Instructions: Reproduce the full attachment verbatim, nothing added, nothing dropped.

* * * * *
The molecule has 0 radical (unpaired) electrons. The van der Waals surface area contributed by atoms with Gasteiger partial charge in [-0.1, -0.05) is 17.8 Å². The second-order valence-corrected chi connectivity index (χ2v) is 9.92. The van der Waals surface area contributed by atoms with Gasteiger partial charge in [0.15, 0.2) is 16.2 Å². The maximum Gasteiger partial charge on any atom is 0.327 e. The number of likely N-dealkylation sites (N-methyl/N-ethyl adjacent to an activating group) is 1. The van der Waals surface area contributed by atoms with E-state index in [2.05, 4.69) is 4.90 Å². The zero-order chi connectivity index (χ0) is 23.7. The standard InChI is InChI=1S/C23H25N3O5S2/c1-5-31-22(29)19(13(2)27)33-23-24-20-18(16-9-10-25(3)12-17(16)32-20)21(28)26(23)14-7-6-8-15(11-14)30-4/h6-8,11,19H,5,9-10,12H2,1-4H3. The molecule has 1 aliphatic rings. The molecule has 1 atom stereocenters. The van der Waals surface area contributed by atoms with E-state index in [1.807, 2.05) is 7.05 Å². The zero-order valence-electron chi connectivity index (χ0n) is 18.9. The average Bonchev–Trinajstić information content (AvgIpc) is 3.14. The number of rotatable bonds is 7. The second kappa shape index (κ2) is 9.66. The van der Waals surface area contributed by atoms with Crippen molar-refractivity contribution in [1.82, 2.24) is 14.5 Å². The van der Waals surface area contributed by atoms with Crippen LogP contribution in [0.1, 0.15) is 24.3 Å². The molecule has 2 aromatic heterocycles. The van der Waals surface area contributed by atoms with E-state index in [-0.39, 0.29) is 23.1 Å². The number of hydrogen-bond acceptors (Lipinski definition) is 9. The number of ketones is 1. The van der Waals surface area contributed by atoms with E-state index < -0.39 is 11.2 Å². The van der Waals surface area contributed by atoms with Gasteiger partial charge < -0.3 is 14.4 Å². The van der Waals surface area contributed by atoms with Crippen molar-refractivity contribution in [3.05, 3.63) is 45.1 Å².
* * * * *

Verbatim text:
The molecule has 0 radical (unpaired) electrons. The van der Waals surface area contributed by atoms with Gasteiger partial charge in [-0.1, -0.05) is 17.8 Å². The second-order valence-corrected chi connectivity index (χ2v) is 9.92. The van der Waals surface area contributed by atoms with Gasteiger partial charge in [0.15, 0.2) is 16.2 Å². The maximum Gasteiger partial charge on any atom is 0.327 e. The number of likely N-dealkylation sites (N-methyl/N-ethyl adjacent to an activating group) is 1. The van der Waals surface area contributed by atoms with E-state index in [2.05, 4.69) is 4.90 Å². The zero-order chi connectivity index (χ0) is 23.7. The standard InChI is InChI=1S/C23H25N3O5S2/c1-5-31-22(29)19(13(2)27)33-23-24-20-18(16-9-10-25(3)12-17(16)32-20)21(28)26(23)14-7-6-8-15(11-14)30-4/h6-8,11,19H,5,9-10,12H2,1-4H3. The molecule has 1 aliphatic rings. The molecule has 1 atom stereocenters. The van der Waals surface area contributed by atoms with E-state index in [1.807, 2.05) is 7.05 Å². The zero-order valence-electron chi connectivity index (χ0n) is 18.9. The average Bonchev–Trinajstić information content (AvgIpc) is 3.14. The number of rotatable bonds is 7. The second kappa shape index (κ2) is 9.66. The van der Waals surface area contributed by atoms with Crippen molar-refractivity contribution in [1.82, 2.24) is 14.5 Å². The van der Waals surface area contributed by atoms with Crippen LogP contribution in [0.1, 0.15) is 24.3 Å². The molecule has 2 aromatic heterocycles. The van der Waals surface area contributed by atoms with E-state index in [-0.39, 0.29) is 23.1 Å². The number of hydrogen-bond acceptors (Lipinski definition) is 9. The number of ketones is 1. The van der Waals surface area contributed by atoms with E-state index < -0.39 is 11.2 Å². The van der Waals surface area contributed by atoms with Gasteiger partial charge < -0.3 is 14.4 Å². The van der Waals surface area contributed by atoms with Crippen molar-refractivity contribution in [3.05, 3.63) is 45.1 Å².